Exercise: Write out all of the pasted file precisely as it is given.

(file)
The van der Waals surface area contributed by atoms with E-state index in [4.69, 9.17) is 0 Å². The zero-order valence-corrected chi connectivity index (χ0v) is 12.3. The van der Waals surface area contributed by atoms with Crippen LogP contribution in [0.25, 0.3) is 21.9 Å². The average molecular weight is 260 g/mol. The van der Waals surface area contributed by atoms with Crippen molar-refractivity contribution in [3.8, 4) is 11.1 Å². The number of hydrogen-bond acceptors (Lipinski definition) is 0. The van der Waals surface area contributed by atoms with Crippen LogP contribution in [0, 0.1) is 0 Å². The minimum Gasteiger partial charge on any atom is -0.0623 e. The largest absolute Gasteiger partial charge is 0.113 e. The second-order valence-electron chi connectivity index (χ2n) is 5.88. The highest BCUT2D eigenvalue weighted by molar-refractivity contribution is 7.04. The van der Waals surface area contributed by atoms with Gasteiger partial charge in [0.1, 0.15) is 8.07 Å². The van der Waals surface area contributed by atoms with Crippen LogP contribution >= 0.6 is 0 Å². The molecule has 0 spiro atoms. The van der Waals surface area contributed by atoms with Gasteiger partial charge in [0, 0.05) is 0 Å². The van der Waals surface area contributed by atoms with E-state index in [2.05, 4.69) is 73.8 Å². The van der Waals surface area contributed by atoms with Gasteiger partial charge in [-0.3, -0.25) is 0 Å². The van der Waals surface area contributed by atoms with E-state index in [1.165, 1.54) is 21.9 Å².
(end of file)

The van der Waals surface area contributed by atoms with E-state index in [4.69, 9.17) is 0 Å². The zero-order valence-corrected chi connectivity index (χ0v) is 12.3. The van der Waals surface area contributed by atoms with Crippen LogP contribution in [0.25, 0.3) is 21.9 Å². The average molecular weight is 260 g/mol. The van der Waals surface area contributed by atoms with Crippen molar-refractivity contribution in [3.8, 4) is 11.1 Å². The number of hydrogen-bond acceptors (Lipinski definition) is 0. The van der Waals surface area contributed by atoms with Crippen LogP contribution in [0, 0.1) is 0 Å². The minimum Gasteiger partial charge on any atom is -0.0623 e. The largest absolute Gasteiger partial charge is 0.113 e. The second-order valence-electron chi connectivity index (χ2n) is 5.88. The highest BCUT2D eigenvalue weighted by molar-refractivity contribution is 7.04. The van der Waals surface area contributed by atoms with Gasteiger partial charge in [0.1, 0.15) is 8.07 Å². The van der Waals surface area contributed by atoms with Crippen LogP contribution >= 0.6 is 0 Å². The molecule has 0 spiro atoms. The van der Waals surface area contributed by atoms with Gasteiger partial charge in [0, 0.05) is 0 Å². The van der Waals surface area contributed by atoms with E-state index in [2.05, 4.69) is 73.8 Å². The van der Waals surface area contributed by atoms with Gasteiger partial charge in [-0.3, -0.25) is 0 Å². The van der Waals surface area contributed by atoms with E-state index in [1.165, 1.54) is 21.9 Å².